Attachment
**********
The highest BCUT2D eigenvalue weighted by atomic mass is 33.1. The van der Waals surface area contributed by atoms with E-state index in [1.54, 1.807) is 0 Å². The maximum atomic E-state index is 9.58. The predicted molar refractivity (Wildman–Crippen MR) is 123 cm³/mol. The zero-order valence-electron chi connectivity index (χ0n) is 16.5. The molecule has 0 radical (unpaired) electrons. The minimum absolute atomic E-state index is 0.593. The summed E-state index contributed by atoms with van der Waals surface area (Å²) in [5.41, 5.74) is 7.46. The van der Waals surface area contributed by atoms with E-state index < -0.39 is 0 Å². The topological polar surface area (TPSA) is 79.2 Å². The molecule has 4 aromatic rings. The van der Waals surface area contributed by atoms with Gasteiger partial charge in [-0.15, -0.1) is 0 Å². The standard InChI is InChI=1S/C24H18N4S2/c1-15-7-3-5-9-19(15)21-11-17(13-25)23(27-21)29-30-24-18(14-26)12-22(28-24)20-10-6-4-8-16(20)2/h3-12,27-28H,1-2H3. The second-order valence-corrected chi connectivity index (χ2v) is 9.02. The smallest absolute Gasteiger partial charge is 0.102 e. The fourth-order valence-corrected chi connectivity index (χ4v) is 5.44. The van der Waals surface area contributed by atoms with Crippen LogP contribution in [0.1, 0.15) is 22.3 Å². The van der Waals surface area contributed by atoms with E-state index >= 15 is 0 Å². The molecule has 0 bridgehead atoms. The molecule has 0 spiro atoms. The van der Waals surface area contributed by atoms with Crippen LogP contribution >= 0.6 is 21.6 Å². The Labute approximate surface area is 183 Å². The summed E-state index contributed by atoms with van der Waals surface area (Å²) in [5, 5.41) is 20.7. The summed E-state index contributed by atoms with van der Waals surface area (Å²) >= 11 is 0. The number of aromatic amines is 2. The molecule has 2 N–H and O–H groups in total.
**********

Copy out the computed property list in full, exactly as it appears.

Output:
The highest BCUT2D eigenvalue weighted by atomic mass is 33.1. The van der Waals surface area contributed by atoms with E-state index in [1.54, 1.807) is 0 Å². The maximum atomic E-state index is 9.58. The predicted molar refractivity (Wildman–Crippen MR) is 123 cm³/mol. The zero-order valence-electron chi connectivity index (χ0n) is 16.5. The molecule has 0 radical (unpaired) electrons. The minimum absolute atomic E-state index is 0.593. The summed E-state index contributed by atoms with van der Waals surface area (Å²) in [5.41, 5.74) is 7.46. The van der Waals surface area contributed by atoms with E-state index < -0.39 is 0 Å². The topological polar surface area (TPSA) is 79.2 Å². The molecule has 4 aromatic rings. The van der Waals surface area contributed by atoms with Gasteiger partial charge in [-0.15, -0.1) is 0 Å². The standard InChI is InChI=1S/C24H18N4S2/c1-15-7-3-5-9-19(15)21-11-17(13-25)23(27-21)29-30-24-18(14-26)12-22(28-24)20-10-6-4-8-16(20)2/h3-12,27-28H,1-2H3. The second-order valence-corrected chi connectivity index (χ2v) is 9.02. The smallest absolute Gasteiger partial charge is 0.102 e. The fourth-order valence-corrected chi connectivity index (χ4v) is 5.44. The van der Waals surface area contributed by atoms with Crippen LogP contribution in [0.1, 0.15) is 22.3 Å². The van der Waals surface area contributed by atoms with E-state index >= 15 is 0 Å². The molecule has 0 bridgehead atoms. The molecule has 0 spiro atoms. The van der Waals surface area contributed by atoms with Crippen LogP contribution >= 0.6 is 21.6 Å². The Labute approximate surface area is 183 Å². The summed E-state index contributed by atoms with van der Waals surface area (Å²) in [5, 5.41) is 20.7. The summed E-state index contributed by atoms with van der Waals surface area (Å²) >= 11 is 0. The number of aromatic amines is 2. The molecule has 2 N–H and O–H groups in total.